A: Sophocles Pf: 409 bc, Athens Tr: 1725 G: Greek drama in verse S: Before a cave on the Island of Lemnos, during the Trojan War C: 5m, chorus (m)On the way to Troy, the heroic Greek archer Philoctetes is bitten in the foot by a snake. The festering wound stinks so strongly that the Greeks abandon him on the Isle of Lemnos and continue to the war without him. Having now received a prophecy that Troy will never be defeated without Philoctetes' bow and arrows, Odysseus and Neoptolemus, son of Achilles, return to the island, hoping to induce Philoctetes to come to Troy with them. Knowing that Philoctetes will refuse to lend support to those who so mercilessly abandoned him nine years previously, Odysseus resorts to cunning. He uses Neoptolemus to win over Philoctetes with promises of bringing him to his homeland, and the suffering Philoctetes trustingly hands over his weapons. Before Odysseus can, however, celebrate the success of the expedition, Neoptolemus regrets this deception and gives back the bow and arrows. Indeed, he is so willing to help the desperate Philoctetes that he now promises to accompany him home to Greece, thus endangering the whole Greek army at Troy. With no apparent possibility of a satisfactory resolution, Heracles appears, ordering all three Greeks to Troy, where Philoctetes will be healed and become a great hero.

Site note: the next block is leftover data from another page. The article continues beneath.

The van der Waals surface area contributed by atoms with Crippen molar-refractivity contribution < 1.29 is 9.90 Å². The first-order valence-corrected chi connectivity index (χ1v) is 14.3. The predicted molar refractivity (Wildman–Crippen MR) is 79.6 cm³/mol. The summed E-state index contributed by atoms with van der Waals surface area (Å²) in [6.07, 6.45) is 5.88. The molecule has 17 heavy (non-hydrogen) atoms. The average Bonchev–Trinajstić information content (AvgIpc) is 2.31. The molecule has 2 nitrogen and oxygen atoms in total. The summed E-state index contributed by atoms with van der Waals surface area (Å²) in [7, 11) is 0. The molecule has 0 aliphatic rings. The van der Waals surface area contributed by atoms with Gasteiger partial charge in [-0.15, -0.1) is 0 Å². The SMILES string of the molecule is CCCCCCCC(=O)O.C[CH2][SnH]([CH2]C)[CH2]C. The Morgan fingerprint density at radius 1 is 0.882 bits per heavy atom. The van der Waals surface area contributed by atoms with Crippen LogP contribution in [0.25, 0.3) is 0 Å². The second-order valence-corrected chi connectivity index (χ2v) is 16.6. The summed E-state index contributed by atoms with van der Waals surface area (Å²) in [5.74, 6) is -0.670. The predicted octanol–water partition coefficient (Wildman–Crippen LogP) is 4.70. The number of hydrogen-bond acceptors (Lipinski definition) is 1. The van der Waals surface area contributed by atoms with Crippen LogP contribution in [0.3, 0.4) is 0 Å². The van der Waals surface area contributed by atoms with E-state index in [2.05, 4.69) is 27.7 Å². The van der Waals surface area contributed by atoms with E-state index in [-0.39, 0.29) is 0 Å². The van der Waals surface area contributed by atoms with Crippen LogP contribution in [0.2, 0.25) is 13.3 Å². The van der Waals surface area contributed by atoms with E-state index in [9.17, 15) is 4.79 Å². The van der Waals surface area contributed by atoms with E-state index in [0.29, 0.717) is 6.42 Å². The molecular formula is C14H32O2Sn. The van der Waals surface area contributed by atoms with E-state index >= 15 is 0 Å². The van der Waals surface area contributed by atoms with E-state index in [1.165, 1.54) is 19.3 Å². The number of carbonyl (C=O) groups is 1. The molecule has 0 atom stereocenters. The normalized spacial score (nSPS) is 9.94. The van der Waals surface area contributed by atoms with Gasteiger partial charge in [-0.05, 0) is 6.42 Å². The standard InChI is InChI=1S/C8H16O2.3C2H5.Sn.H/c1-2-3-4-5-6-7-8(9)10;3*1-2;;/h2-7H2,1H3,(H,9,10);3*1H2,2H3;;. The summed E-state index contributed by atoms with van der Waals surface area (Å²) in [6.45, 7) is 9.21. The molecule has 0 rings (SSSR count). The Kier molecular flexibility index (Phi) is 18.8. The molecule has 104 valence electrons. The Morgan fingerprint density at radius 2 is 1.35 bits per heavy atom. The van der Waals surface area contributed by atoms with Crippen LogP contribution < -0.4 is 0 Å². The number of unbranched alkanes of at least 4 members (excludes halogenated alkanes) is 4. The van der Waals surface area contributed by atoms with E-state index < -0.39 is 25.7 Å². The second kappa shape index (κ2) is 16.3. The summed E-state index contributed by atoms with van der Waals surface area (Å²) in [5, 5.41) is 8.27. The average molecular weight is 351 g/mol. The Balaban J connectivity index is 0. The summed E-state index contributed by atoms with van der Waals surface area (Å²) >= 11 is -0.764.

A: Sophocles Pf: 409 bc, Athens Tr: 1725 G: Greek drama in verse S: Before a cave on the Island of Lemnos, during the Trojan War C: 5m, chorus (m)
This version of the Philoctetes myth is the only one to have survived of those known to have been written by all three Greek tragedians. Sophocles' version explores themes of trust and deception, of expediency and humanity. For all his despicable behaviour (quite unlike the noble depiction of him in Ajax), Odysseus is acting in the best interests of the Greeks as a whole. Though praiseworthy, Neoptolemus' humanity would cost many noble lives, and he is vindicated only by the intervention of an immortal. One of Sophocles' last plays, written when he was in his eighties, it appears to reveal, especially in this use of the deus ex machina, the influence of Euripides, who was by now regularly outdoing Sophocles in the competitive drama festivals of Athens. The theme was used in one of the earliest pieces of Heiner Müller in 1968 and by Seamus Heaney in The Cure at Troy (1990).